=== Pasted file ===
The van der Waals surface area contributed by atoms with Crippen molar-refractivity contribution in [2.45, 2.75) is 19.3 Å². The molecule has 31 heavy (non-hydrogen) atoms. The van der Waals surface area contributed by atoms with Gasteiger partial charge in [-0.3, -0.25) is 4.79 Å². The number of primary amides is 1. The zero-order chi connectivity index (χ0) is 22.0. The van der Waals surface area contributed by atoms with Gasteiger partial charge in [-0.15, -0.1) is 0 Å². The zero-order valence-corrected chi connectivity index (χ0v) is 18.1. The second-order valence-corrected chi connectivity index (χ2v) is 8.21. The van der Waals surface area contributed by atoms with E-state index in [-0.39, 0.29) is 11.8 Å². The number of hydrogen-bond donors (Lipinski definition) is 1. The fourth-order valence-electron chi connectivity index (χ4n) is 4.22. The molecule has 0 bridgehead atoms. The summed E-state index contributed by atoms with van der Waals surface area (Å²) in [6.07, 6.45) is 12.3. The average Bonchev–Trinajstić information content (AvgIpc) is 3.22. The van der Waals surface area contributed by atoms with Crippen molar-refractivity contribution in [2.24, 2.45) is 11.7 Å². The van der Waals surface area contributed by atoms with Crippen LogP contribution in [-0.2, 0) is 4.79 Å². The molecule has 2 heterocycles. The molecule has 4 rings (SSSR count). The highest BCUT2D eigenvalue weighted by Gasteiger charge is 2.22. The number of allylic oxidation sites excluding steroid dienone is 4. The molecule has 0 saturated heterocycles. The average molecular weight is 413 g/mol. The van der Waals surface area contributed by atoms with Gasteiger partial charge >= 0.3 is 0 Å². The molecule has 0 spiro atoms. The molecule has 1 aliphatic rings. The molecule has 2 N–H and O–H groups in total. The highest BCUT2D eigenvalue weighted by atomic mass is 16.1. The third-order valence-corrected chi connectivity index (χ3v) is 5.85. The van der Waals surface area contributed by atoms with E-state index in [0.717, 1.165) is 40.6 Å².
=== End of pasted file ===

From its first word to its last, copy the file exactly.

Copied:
The van der Waals surface area contributed by atoms with Crippen molar-refractivity contribution in [2.45, 2.75) is 19.3 Å². The molecule has 31 heavy (non-hydrogen) atoms. The van der Waals surface area contributed by atoms with Gasteiger partial charge in [-0.3, -0.25) is 4.79 Å². The number of primary amides is 1. The zero-order chi connectivity index (χ0) is 22.0. The van der Waals surface area contributed by atoms with Gasteiger partial charge in [-0.15, -0.1) is 0 Å². The zero-order valence-corrected chi connectivity index (χ0v) is 18.1. The second-order valence-corrected chi connectivity index (χ2v) is 8.21. The van der Waals surface area contributed by atoms with E-state index in [-0.39, 0.29) is 11.8 Å². The number of hydrogen-bond donors (Lipinski definition) is 1. The fourth-order valence-electron chi connectivity index (χ4n) is 4.22. The molecule has 0 bridgehead atoms. The summed E-state index contributed by atoms with van der Waals surface area (Å²) in [6.07, 6.45) is 12.3. The average Bonchev–Trinajstić information content (AvgIpc) is 3.22. The van der Waals surface area contributed by atoms with Crippen molar-refractivity contribution in [2.24, 2.45) is 11.7 Å². The van der Waals surface area contributed by atoms with Crippen LogP contribution in [-0.2, 0) is 4.79 Å². The molecule has 2 heterocycles. The molecule has 4 rings (SSSR count). The highest BCUT2D eigenvalue weighted by Gasteiger charge is 2.22. The number of allylic oxidation sites excluding steroid dienone is 4. The molecule has 0 saturated heterocycles. The average molecular weight is 413 g/mol. The van der Waals surface area contributed by atoms with Gasteiger partial charge >= 0.3 is 0 Å². The molecule has 0 spiro atoms. The molecule has 1 aliphatic rings. The molecule has 2 N–H and O–H groups in total. The highest BCUT2D eigenvalue weighted by atomic mass is 16.1. The third-order valence-corrected chi connectivity index (χ3v) is 5.85. The van der Waals surface area contributed by atoms with E-state index in [0.717, 1.165) is 40.6 Å².